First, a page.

Can Two Cats With Upper Respiratory Disease Be in the Same Room?

According to the ASPCA, cats living in a multi-cat household are most vulnerable to upper respiratory infections.

According to the ASPCA, cats living in a multi-cat household are most vulnerable to upper respiratory infections.

Just about everyone has suffered through a runny nose and cough. For people it's usually a common cold; for cats it's usually from upper respiratory disease. Upper respiratory infections (URIs) are common in cats. If Missy has a URI, chances are her feline housemates will catch it too.

What is Upper Respiratory Disease?

VCA Animal Hospital states that "feline upper respiratory infection (URI) is one term for a respiratory infection caused by one or more viral or bacterial agents." Few URIs come from bacterial agents, so if Missy has a URI she likely picked it up from a virus, such as feline calicivirus or feline herpesvirus. You'll probably recognize the symptoms of URI, as they're very similar to what we experience with a common cold. The viruses irritate Missy's nasal membranes, triggering sneezing episodes, which become more frequent and severe as her infection progresses. She may also have a runny nose, coughing, congestion, fever, loss of appetite, open mouth breathing, depression and squinting eyes. If she picks up a bacterial infection while she's sick, her nasal discharge may become thicker and yellowish.

How Can Kitty Catch It?

Most cats experience URIs at some point because they're highly contagious. Cats shed contagious particles in secretions from their noses or eyes, as well as in their saliva. Missy can pick up URI from direct contact with an infected cat or from exposure to a shared object, such as a shared water dish. Missy's age, general physical condition and vaccination status can all impact her susceptibility to URIs, however cats who live with other cats are most vulnerable. If Missy is under more stress, such as a change in her living circumstances, she'll be at increased risk. If she's had upper respiratory disease in the past, she can become a carrier and experience a recurrence of the condition if she's in a stressful situation.

Treating Upper Respiratory Disease

If Missy has signs of URI but her housemate doesn't, the best thing to do is to isolate Missy to decrease the chance she'll infect the other cat. If Missy and her housemate both have URI, they can be kept together during their treatment. Your vet will determine the best course of treatment. In some cases, he'll prescribe antibiotics, despite the fact that they don't work on viral infections. Antibiotics are used in viral URIs to keep secondary bacterial infections from developing, which is fairly common in URIs. Make sure she continues to eat and drink plenty of water. If Missy isn't interested in food, try using a high calorie canned food that will meet her nutritional requirements and be more tempting to her than dry food. If she's becoming dehydrated or not eating, contact your vet, as fluid therapy may be necessary.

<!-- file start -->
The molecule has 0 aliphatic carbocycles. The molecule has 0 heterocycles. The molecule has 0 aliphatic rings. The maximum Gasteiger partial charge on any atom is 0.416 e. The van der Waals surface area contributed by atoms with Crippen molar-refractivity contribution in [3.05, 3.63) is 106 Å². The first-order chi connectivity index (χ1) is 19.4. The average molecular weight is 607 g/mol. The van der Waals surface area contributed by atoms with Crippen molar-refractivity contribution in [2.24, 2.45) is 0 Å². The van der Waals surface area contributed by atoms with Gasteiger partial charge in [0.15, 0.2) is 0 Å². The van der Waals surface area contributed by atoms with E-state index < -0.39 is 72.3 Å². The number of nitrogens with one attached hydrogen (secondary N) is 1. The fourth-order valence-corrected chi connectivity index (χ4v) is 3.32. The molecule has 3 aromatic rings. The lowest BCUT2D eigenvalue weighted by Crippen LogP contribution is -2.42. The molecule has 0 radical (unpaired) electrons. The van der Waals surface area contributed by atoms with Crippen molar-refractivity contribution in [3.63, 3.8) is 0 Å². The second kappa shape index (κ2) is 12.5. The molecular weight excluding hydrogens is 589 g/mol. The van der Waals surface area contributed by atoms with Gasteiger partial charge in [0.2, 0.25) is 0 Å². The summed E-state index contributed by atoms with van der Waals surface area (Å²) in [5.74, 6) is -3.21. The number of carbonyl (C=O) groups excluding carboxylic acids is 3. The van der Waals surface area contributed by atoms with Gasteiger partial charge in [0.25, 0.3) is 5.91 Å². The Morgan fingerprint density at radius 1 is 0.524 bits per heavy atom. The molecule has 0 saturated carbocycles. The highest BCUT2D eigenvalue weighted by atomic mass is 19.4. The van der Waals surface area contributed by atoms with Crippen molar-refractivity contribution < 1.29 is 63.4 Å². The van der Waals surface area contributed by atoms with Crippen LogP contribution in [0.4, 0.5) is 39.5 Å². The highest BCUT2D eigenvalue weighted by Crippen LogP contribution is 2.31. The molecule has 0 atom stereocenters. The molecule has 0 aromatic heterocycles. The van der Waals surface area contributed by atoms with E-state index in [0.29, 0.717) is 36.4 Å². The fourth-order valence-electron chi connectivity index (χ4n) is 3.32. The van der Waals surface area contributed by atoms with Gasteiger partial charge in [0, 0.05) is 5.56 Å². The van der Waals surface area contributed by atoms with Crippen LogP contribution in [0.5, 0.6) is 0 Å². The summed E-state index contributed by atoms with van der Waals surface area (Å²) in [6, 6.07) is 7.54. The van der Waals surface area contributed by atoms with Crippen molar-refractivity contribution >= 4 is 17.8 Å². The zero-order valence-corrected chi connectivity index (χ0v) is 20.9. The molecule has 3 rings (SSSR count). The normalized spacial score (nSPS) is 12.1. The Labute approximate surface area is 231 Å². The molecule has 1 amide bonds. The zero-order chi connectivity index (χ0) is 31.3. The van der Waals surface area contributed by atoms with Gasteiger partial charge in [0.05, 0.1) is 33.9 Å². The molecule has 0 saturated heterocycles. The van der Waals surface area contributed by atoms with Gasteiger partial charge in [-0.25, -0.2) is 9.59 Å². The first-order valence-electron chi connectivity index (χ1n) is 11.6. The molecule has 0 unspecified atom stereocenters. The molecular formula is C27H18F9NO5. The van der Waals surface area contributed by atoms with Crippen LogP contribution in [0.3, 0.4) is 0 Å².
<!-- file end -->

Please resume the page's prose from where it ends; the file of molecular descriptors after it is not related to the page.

Preventing Upper Respiratory Disease

The best offense is a good defense. If Missy isn't an only cat, it's particularly important to isolate the sick cat -- or cats -- to prevent the spread of illness. Because cats shed the virus, they can deposit it in shared areas where their housemates can pick it up. Be sure to wash your hands after handling your cats, because you can act as an agent of infection too. It's also a good idea to keep Missy and her housemates indoors to decrease the risk of interacting with other cats infected with URI. Keep your kitties up to date on the vaccinations recommended by your vet; the vaccines may not prevent infection, but they can minimize the impact if your cats become infected with URI. Finally, regular vet checks and good preventive care will help keep your cats healthy; a healthy immune system will also lessen the severity of symptoms if they're exposed.

 

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